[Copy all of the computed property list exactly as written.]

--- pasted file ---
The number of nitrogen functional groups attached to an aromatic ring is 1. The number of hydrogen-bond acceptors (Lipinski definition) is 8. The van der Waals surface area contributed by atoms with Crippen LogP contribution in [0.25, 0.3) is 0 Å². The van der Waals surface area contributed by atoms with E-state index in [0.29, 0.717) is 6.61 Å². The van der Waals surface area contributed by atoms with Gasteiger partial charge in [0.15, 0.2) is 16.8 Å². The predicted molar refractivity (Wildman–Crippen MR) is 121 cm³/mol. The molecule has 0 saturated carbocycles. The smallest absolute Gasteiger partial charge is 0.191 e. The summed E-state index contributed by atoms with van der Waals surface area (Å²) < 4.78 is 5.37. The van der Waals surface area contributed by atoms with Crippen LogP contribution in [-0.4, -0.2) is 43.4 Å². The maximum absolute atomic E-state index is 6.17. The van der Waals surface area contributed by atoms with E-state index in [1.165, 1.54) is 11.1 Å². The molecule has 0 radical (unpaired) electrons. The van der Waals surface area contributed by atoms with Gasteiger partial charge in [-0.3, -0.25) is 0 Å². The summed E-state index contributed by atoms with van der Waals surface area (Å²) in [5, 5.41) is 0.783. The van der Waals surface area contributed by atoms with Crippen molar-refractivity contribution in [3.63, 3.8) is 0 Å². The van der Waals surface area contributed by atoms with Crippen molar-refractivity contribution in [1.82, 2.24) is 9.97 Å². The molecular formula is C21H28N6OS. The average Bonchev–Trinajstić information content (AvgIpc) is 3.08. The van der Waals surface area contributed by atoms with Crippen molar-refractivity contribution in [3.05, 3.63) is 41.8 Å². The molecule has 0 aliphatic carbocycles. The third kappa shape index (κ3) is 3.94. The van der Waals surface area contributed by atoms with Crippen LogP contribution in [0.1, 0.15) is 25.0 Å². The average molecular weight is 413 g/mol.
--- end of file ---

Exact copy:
The number of nitrogen functional groups attached to an aromatic ring is 1. The number of hydrogen-bond acceptors (Lipinski definition) is 8. The van der Waals surface area contributed by atoms with Crippen LogP contribution in [0.25, 0.3) is 0 Å². The van der Waals surface area contributed by atoms with E-state index in [0.29, 0.717) is 6.61 Å². The van der Waals surface area contributed by atoms with Gasteiger partial charge in [0.15, 0.2) is 16.8 Å². The predicted molar refractivity (Wildman–Crippen MR) is 121 cm³/mol. The molecule has 0 saturated carbocycles. The smallest absolute Gasteiger partial charge is 0.191 e. The summed E-state index contributed by atoms with van der Waals surface area (Å²) < 4.78 is 5.37. The van der Waals surface area contributed by atoms with Crippen LogP contribution in [-0.4, -0.2) is 43.4 Å². The maximum absolute atomic E-state index is 6.17. The van der Waals surface area contributed by atoms with E-state index in [1.165, 1.54) is 11.1 Å². The molecule has 0 radical (unpaired) electrons. The van der Waals surface area contributed by atoms with Gasteiger partial charge in [-0.3, -0.25) is 0 Å². The summed E-state index contributed by atoms with van der Waals surface area (Å²) in [5, 5.41) is 0.783. The van der Waals surface area contributed by atoms with Crippen molar-refractivity contribution in [3.63, 3.8) is 0 Å². The van der Waals surface area contributed by atoms with Crippen molar-refractivity contribution in [1.82, 2.24) is 9.97 Å². The molecular formula is C21H28N6OS. The average Bonchev–Trinajstić information content (AvgIpc) is 3.08. The van der Waals surface area contributed by atoms with Crippen molar-refractivity contribution in [3.05, 3.63) is 41.8 Å². The molecule has 0 aliphatic carbocycles. The third kappa shape index (κ3) is 3.94. The van der Waals surface area contributed by atoms with Crippen LogP contribution in [0.1, 0.15) is 25.0 Å². The average molecular weight is 413 g/mol.